Domestic politics determine
victors in war, says Reiter
As the Clinton administration readies armed forces for a possible military
strike against Iraq, Dan Reiter's research on domestic politics and war
outcomes offers an interesting glimpse into the less-than-ideological reasons
wars are fought. The Emory political scientist's research encompasses six
papers and a book he is writing with a Yale colleague, and helped him secure
a $4,000 University Research Committee award last summer.
Most of Reiter's research extends back to 1815-the end of the Napoleonic
wars and what some believe to be the beginning of the modern era in international
relations. "If you look at all the wars since 1815, there's only one
example of a democracy starting a war that it goes on to lose," he
The fact that democracies win wars is a puzzle "because some people
think democracies tend to be more peace-loving," Reiter said. "So
why is it that this political system, which is allegedly more peace-loving,
is also more effective at the art of war?"
His papers and book examine potential answers. One possibility is because
democratic leaders fear being kicked out of office if they lose wars and
only start wars they're confident of winning. "A good example of this
was the Clinton administration's hesitancy towards becoming involved in
Bosnia for several years until the conditions were exactly right,"
One of Reiter's theories that proved true is: "Soldiers fight harder
for democracies than they do for other states because they're more motivated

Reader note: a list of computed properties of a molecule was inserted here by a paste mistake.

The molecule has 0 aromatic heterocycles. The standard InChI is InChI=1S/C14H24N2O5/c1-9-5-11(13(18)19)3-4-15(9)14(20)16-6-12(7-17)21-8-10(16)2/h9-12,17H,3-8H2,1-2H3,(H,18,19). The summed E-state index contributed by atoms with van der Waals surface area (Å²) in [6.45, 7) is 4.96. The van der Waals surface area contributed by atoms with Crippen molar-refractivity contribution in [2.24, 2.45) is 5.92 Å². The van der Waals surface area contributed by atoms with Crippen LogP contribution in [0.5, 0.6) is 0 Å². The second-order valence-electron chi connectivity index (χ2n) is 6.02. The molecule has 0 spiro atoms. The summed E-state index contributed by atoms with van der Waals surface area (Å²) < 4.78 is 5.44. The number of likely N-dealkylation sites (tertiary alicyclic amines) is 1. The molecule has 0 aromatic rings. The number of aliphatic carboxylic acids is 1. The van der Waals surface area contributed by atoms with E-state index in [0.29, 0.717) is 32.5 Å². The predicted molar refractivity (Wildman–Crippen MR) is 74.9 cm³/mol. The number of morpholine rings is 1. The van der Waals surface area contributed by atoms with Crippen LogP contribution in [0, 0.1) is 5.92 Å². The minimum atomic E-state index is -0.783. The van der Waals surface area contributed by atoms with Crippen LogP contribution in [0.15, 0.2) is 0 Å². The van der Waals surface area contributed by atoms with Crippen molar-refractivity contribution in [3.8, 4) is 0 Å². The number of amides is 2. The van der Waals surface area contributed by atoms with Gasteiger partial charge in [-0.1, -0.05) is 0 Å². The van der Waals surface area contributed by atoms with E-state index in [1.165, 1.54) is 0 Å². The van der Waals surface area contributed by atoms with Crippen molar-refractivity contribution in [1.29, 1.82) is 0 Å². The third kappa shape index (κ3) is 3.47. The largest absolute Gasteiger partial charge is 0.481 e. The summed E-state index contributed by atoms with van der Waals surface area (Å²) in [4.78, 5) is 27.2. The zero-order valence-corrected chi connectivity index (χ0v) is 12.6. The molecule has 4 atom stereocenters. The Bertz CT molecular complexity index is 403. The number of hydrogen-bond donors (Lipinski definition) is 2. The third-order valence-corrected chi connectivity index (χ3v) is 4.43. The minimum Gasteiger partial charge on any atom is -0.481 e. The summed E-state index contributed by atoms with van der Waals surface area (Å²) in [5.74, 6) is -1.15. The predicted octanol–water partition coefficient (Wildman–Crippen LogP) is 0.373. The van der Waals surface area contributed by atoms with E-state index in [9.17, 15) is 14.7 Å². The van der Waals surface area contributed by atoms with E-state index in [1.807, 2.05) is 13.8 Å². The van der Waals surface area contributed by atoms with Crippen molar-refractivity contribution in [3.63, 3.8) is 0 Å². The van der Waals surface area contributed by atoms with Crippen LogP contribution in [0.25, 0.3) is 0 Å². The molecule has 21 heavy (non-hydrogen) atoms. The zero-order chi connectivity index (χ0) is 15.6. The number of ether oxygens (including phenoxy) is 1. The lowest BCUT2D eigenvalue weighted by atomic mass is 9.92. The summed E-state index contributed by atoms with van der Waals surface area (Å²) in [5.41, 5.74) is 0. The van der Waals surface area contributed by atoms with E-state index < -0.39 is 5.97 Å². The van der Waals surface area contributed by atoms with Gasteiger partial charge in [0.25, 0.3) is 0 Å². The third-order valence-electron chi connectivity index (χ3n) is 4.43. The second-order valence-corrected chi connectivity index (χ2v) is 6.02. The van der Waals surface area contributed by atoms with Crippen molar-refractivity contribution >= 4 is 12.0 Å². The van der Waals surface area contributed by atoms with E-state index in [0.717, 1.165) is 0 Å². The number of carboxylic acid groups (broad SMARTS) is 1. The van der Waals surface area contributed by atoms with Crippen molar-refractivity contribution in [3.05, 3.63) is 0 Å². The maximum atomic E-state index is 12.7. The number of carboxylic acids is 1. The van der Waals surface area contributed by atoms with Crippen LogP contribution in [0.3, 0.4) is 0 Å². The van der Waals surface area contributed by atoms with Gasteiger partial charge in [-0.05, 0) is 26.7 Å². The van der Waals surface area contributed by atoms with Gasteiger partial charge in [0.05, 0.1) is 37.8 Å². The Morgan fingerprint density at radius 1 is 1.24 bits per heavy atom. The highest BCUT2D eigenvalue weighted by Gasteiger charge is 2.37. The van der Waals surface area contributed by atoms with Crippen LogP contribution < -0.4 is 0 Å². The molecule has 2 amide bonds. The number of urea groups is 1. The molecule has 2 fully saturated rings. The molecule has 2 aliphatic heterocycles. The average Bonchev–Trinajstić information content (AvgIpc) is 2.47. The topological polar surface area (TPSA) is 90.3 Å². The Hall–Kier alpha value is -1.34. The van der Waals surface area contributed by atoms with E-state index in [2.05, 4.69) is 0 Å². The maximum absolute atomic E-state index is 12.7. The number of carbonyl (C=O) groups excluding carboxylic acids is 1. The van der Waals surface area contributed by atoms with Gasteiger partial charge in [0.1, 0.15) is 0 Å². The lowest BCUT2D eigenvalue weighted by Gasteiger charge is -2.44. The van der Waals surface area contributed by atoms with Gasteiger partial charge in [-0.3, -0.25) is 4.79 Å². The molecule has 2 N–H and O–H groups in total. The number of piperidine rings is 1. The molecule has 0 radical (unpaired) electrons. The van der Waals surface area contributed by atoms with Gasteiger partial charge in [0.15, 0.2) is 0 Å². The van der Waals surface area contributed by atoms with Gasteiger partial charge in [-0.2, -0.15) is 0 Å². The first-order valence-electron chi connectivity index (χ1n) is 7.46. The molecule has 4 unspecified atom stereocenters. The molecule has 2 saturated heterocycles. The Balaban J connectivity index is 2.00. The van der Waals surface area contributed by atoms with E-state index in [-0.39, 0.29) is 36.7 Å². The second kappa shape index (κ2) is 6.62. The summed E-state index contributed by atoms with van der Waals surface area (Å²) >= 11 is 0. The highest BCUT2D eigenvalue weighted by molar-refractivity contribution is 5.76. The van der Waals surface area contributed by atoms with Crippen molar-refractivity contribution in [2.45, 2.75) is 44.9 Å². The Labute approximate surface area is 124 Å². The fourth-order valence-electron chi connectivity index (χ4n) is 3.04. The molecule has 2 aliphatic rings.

to die in the battlefield for a popular government." But his research
did not support the idea that democracies band together when one is threatened
or that democracies win because they have stronger economies than other
kinds of governments.
"People say the primary American contribution to the victorious
allied war effort [during World War II] was that we were the arsenal democracy,
and we produced a lot of war goods and materials," Reiter said. "However,
our research finds in general that's not the case-democracies don't win
because their economies are bigger."
Another theory Reiter examined is that battlefield soldiers are more
likely to surrender to a democracy than to an authoritarian or dictatorial
state. "Democracies are more likely to honor international treaties
protecting the rights of prisoners of war," explained Reiter.
Reiter's research suggested democracies adopt different kinds of military
strategies than other kinds of states, especially strategies based on mobility
and maneuver rather than the application of large amounts of force. "Democracies
are especially motivated to fight wars that are short, low in casualties
and victorious," he said, noting maneuver-based strategies promise
to accomplish these objectives. He addressed this idea in a paper he wrote
with Curtis Meek, a PhD student in political science.
"What we're trying to do is examine more closely some of the assumptions
that are driving an important part of American foreign policy," said
Reiter. In the 1990s, American foreign policy strongly emphasized spreading
democracy throughout the world. "And that has led to the United States
giving lots of economic aid to formerly communist countries that want to
become democratic and to movement towards the expansion of NATO to include
formerly communist countries."
Those policies have been based principally around the assumption that
democracies are more likely to be peaceful, Reiter said. "What we're
trying to do is build a more sophisticated understanding of the connection
between democracy and conflict." A completely democratic world may
see a "different kind of dynamic or different kind of environment-rather
than just peace around the world," he said.
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